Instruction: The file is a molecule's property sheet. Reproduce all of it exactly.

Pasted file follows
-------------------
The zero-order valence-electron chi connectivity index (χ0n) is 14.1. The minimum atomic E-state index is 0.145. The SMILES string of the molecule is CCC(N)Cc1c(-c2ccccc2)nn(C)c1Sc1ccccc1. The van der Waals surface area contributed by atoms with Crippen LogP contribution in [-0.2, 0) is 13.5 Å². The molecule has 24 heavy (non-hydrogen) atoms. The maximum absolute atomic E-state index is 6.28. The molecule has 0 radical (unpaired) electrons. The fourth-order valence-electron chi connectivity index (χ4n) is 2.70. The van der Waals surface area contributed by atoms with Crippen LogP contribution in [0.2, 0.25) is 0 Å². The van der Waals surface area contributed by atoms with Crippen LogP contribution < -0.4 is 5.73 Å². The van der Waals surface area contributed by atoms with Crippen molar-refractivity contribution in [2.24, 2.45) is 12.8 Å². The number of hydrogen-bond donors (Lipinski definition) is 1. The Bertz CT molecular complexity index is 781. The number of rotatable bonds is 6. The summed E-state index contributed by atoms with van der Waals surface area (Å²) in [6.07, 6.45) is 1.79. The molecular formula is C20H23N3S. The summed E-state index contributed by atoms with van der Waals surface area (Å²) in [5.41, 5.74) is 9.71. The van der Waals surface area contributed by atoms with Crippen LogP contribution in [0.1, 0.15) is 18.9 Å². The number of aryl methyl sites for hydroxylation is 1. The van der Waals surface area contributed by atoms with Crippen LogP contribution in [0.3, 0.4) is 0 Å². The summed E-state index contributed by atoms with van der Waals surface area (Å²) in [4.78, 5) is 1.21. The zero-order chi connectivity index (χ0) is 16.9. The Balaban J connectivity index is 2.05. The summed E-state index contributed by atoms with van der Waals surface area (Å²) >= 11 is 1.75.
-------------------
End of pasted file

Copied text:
The zero-order valence-electron chi connectivity index (χ0n) is 14.1. The minimum atomic E-state index is 0.145. The SMILES string of the molecule is CCC(N)Cc1c(-c2ccccc2)nn(C)c1Sc1ccccc1. The van der Waals surface area contributed by atoms with Crippen LogP contribution in [-0.2, 0) is 13.5 Å². The molecule has 24 heavy (non-hydrogen) atoms. The maximum absolute atomic E-state index is 6.28. The molecule has 0 radical (unpaired) electrons. The fourth-order valence-electron chi connectivity index (χ4n) is 2.70. The van der Waals surface area contributed by atoms with Crippen LogP contribution in [0.2, 0.25) is 0 Å². The van der Waals surface area contributed by atoms with Crippen LogP contribution < -0.4 is 5.73 Å². The van der Waals surface area contributed by atoms with Crippen molar-refractivity contribution in [2.24, 2.45) is 12.8 Å². The number of hydrogen-bond donors (Lipinski definition) is 1. The Bertz CT molecular complexity index is 781. The number of rotatable bonds is 6. The summed E-state index contributed by atoms with van der Waals surface area (Å²) in [6.07, 6.45) is 1.79. The molecular formula is C20H23N3S. The summed E-state index contributed by atoms with van der Waals surface area (Å²) in [5.41, 5.74) is 9.71. The van der Waals surface area contributed by atoms with Crippen LogP contribution in [0.1, 0.15) is 18.9 Å². The number of aryl methyl sites for hydroxylation is 1. The van der Waals surface area contributed by atoms with Crippen LogP contribution in [0.3, 0.4) is 0 Å². The summed E-state index contributed by atoms with van der Waals surface area (Å²) in [4.78, 5) is 1.21. The zero-order chi connectivity index (χ0) is 16.9. The Balaban J connectivity index is 2.05. The summed E-state index contributed by atoms with van der Waals surface area (Å²) >= 11 is 1.75.